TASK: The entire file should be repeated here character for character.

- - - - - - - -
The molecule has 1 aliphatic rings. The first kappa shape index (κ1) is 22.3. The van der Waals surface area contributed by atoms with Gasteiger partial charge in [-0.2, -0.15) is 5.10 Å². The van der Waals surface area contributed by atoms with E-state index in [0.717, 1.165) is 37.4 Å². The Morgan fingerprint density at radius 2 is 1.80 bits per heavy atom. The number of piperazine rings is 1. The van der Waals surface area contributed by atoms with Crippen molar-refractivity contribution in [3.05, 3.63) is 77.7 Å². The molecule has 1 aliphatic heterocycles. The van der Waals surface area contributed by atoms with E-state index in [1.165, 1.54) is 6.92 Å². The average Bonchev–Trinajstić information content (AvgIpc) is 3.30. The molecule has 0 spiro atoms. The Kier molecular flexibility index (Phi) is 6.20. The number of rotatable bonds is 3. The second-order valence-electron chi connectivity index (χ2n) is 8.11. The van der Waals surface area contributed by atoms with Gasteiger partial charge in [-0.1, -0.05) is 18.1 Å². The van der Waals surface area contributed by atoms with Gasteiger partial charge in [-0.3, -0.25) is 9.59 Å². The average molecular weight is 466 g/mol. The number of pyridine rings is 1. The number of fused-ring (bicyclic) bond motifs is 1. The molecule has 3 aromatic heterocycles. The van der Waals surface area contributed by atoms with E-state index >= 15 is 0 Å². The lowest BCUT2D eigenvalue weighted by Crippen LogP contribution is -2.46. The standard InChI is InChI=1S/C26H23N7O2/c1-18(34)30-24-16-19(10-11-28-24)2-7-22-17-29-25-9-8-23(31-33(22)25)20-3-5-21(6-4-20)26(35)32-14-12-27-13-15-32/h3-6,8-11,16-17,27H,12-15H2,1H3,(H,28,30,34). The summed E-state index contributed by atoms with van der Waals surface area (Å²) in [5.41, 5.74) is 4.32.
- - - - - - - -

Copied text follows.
The molecule has 1 aliphatic rings. The first kappa shape index (κ1) is 22.3. The van der Waals surface area contributed by atoms with Gasteiger partial charge in [-0.2, -0.15) is 5.10 Å². The van der Waals surface area contributed by atoms with E-state index in [0.717, 1.165) is 37.4 Å². The Morgan fingerprint density at radius 2 is 1.80 bits per heavy atom. The number of piperazine rings is 1. The van der Waals surface area contributed by atoms with Crippen molar-refractivity contribution in [3.05, 3.63) is 77.7 Å². The molecule has 1 aliphatic heterocycles. The van der Waals surface area contributed by atoms with E-state index in [1.165, 1.54) is 6.92 Å². The average Bonchev–Trinajstić information content (AvgIpc) is 3.30. The molecule has 0 spiro atoms. The Kier molecular flexibility index (Phi) is 6.20. The number of rotatable bonds is 3. The second-order valence-electron chi connectivity index (χ2n) is 8.11. The van der Waals surface area contributed by atoms with Gasteiger partial charge in [-0.1, -0.05) is 18.1 Å². The van der Waals surface area contributed by atoms with Gasteiger partial charge in [-0.3, -0.25) is 9.59 Å². The average molecular weight is 466 g/mol. The number of pyridine rings is 1. The number of fused-ring (bicyclic) bond motifs is 1. The molecule has 3 aromatic heterocycles. The van der Waals surface area contributed by atoms with E-state index >= 15 is 0 Å². The lowest BCUT2D eigenvalue weighted by Crippen LogP contribution is -2.46. The standard InChI is InChI=1S/C26H23N7O2/c1-18(34)30-24-16-19(10-11-28-24)2-7-22-17-29-25-9-8-23(31-33(22)25)20-3-5-21(6-4-20)26(35)32-14-12-27-13-15-32/h3-6,8-11,16-17,27H,12-15H2,1H3,(H,28,30,34). The summed E-state index contributed by atoms with van der Waals surface area (Å²) in [5.41, 5.74) is 4.32.